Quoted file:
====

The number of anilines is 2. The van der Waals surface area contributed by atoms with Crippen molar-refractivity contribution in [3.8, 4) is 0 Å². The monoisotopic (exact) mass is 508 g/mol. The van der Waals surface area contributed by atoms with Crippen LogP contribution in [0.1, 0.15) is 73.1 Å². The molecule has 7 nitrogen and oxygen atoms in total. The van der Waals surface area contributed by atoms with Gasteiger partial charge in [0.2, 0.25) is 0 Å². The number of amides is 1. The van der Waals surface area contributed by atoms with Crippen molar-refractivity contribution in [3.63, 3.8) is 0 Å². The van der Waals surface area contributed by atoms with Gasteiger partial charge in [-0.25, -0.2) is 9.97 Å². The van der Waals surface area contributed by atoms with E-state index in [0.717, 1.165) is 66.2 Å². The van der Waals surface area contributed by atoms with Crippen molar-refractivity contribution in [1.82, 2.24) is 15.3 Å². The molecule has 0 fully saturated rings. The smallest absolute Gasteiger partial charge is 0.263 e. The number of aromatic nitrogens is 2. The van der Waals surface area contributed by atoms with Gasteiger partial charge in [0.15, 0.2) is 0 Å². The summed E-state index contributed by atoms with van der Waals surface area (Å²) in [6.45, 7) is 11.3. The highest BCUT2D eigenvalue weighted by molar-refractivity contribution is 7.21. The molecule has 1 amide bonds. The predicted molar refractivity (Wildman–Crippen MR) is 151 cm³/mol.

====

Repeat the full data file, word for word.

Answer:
The number of anilines is 2. The van der Waals surface area contributed by atoms with Crippen molar-refractivity contribution in [3.8, 4) is 0 Å². The monoisotopic (exact) mass is 508 g/mol. The van der Waals surface area contributed by atoms with Crippen LogP contribution in [0.1, 0.15) is 73.1 Å². The molecule has 7 nitrogen and oxygen atoms in total. The van der Waals surface area contributed by atoms with Gasteiger partial charge in [0.2, 0.25) is 0 Å². The number of amides is 1. The van der Waals surface area contributed by atoms with Crippen molar-refractivity contribution in [3.63, 3.8) is 0 Å². The van der Waals surface area contributed by atoms with Gasteiger partial charge in [-0.25, -0.2) is 9.97 Å². The van der Waals surface area contributed by atoms with E-state index in [0.717, 1.165) is 66.2 Å². The van der Waals surface area contributed by atoms with Crippen molar-refractivity contribution in [1.82, 2.24) is 15.3 Å². The molecule has 0 fully saturated rings. The smallest absolute Gasteiger partial charge is 0.263 e. The number of aromatic nitrogens is 2. The van der Waals surface area contributed by atoms with Gasteiger partial charge in [0.15, 0.2) is 0 Å². The summed E-state index contributed by atoms with van der Waals surface area (Å²) in [6.45, 7) is 11.3. The highest BCUT2D eigenvalue weighted by molar-refractivity contribution is 7.21. The molecule has 1 amide bonds. The predicted molar refractivity (Wildman–Crippen MR) is 151 cm³/mol.